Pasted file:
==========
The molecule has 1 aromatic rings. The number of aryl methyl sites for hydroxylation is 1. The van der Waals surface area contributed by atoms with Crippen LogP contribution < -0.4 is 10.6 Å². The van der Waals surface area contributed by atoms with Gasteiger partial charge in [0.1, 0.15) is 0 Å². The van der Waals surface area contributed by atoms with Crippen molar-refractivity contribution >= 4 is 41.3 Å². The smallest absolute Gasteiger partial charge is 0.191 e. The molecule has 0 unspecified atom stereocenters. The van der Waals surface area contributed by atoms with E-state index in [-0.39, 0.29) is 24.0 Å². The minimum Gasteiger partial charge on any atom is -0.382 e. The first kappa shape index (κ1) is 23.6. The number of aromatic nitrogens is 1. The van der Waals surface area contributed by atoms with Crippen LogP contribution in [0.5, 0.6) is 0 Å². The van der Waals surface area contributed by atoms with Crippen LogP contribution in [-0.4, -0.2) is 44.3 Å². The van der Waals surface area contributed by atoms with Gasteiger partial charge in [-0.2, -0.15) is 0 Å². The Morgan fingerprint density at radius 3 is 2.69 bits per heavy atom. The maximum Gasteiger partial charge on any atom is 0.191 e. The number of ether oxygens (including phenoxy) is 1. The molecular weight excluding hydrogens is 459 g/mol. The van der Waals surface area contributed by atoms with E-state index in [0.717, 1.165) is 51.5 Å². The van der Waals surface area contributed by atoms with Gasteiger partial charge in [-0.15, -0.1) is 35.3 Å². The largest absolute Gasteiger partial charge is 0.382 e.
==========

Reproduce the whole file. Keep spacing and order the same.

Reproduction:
The molecule has 1 aromatic rings. The number of aryl methyl sites for hydroxylation is 1. The van der Waals surface area contributed by atoms with Crippen LogP contribution < -0.4 is 10.6 Å². The van der Waals surface area contributed by atoms with Gasteiger partial charge in [0.1, 0.15) is 0 Å². The van der Waals surface area contributed by atoms with Crippen molar-refractivity contribution >= 4 is 41.3 Å². The smallest absolute Gasteiger partial charge is 0.191 e. The molecule has 0 unspecified atom stereocenters. The van der Waals surface area contributed by atoms with E-state index in [-0.39, 0.29) is 24.0 Å². The minimum Gasteiger partial charge on any atom is -0.382 e. The first kappa shape index (κ1) is 23.6. The number of aromatic nitrogens is 1. The van der Waals surface area contributed by atoms with Crippen LogP contribution in [0.5, 0.6) is 0 Å². The van der Waals surface area contributed by atoms with Crippen LogP contribution in [-0.4, -0.2) is 44.3 Å². The van der Waals surface area contributed by atoms with Gasteiger partial charge in [-0.2, -0.15) is 0 Å². The Morgan fingerprint density at radius 3 is 2.69 bits per heavy atom. The maximum Gasteiger partial charge on any atom is 0.191 e. The number of ether oxygens (including phenoxy) is 1. The molecular weight excluding hydrogens is 459 g/mol. The van der Waals surface area contributed by atoms with E-state index in [0.717, 1.165) is 51.5 Å². The van der Waals surface area contributed by atoms with Gasteiger partial charge in [-0.15, -0.1) is 35.3 Å². The largest absolute Gasteiger partial charge is 0.382 e.